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Micron Gets Caught in US-China Crossfire

Beijing has launched its first major counterstrike in its chip war with the U.S. The blow is far from crippling, but U.S. companies in high-tech sectors where European or Asian alternatives exist might increasingly find themselves holding the short end of the stick in China.

China said Friday that it has begun a cybersecurity investigation of U.S. memory-chip maker Micron Technology. That has sparked fears that Beijing is finally retaliating against the sweeping chip-related export controls that the U.S. slapped on China in September 2022.

Beijing didn’t release many details on the probe and it is unclear what potential outcomes might be, but Micron’s shares fell 4.4% on Friday.

Companies based in mainland China accounted for 11% of Micron’s revenue for the fiscal year ended last September. Hong Kong companies made up another 5%. And given that many foreign electronics companies base their manufacturing operations in China, the total percentage of sales derived from buyers using Micron chips in the country is likely even higher.

TickerSecurityLastChangeChange %
NVDANVIDIA CORP.279.65+1.88+0.68%

Micron is a juicy target for a couple of reasons. Memory chips are commoditized products and alternatives are readily available. South Korea’s Samsung Electronics and SK Hynix are two larger players in the industry, for example. By targeting U.S. companies that make chips China desperately needs without easy substitutes, such as AI chips from Nvidia, Beijing would just be shooting itself in the foot. And the U.S. has placed export restrictions on the most cutting-edge of those chips anyway.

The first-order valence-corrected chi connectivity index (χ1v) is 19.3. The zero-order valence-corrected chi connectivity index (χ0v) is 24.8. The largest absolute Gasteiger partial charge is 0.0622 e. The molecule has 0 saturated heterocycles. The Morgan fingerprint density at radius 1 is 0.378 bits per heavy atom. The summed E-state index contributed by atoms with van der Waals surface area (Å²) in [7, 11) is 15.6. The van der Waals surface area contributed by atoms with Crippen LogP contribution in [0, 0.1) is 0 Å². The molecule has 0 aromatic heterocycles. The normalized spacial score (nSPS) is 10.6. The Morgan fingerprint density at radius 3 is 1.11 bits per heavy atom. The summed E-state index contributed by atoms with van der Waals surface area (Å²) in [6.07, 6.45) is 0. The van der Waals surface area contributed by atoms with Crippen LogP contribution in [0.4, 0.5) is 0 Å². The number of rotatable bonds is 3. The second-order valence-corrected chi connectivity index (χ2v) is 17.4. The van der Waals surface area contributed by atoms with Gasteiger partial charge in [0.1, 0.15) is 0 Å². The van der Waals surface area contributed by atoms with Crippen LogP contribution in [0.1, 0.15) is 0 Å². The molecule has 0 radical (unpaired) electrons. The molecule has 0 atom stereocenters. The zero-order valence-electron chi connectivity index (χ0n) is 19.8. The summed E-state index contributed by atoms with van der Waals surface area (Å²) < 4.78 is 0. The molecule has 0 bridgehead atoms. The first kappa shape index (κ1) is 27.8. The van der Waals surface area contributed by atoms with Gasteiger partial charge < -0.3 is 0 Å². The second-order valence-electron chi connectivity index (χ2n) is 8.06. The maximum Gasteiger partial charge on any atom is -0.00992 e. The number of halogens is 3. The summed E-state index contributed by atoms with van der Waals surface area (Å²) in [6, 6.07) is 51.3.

Memory chips are also one of the areas where the U.S. chip sector restrictions have damaged China the most. Its domestic champion Yangtze Memory Technologies was placed on the entity list in December, meaning U.S. companies have to get a license to do business with it. The company has been one of the few Chinese chip companies at the technological cutting edge—but lack of access to top quality U.S. and allied chip manufacturing equipment has now cast its future in doubt.

On the other hand, the fact that memory chips are commoditized products could in some ways make Beijing’s fusillade less effective. Companies such as Samsung and SK Hynix may win some additional orders in China, but Micron can also reroute its products elsewhere.

Still, Beijing has picked a good time for a punch in the gut. The memory-chip market—and Micron—is facing a global supply glut. The company last week reported a 53% plunge in revenue for the fiscal second quarter, and expects revenue will be down 57% year over year this quarter. The company’s loss also widened as memory-chip prices have dived.

Shares of Samsung and SK Hynix were down on Monday too, though they might potentially benefit. The fact that they increasingly have to pick sides between Beijing and Washington could weigh on future profits. They also have fabrication plants in China. Chinese chip stocks, on the other hand, rallied on Monday as they are perceived as benefiting from China’s drive to develop its own semiconductor industry.

The chip war between the two superpowers is here to stay. The U.S. has the upper hand technologically, but China’s vast market is also a significant weapon. As in the aviation sector, when high-tech alternatives to American products are available, Beijing won’t hesitate to make its displeasure clear.

Source : Fox News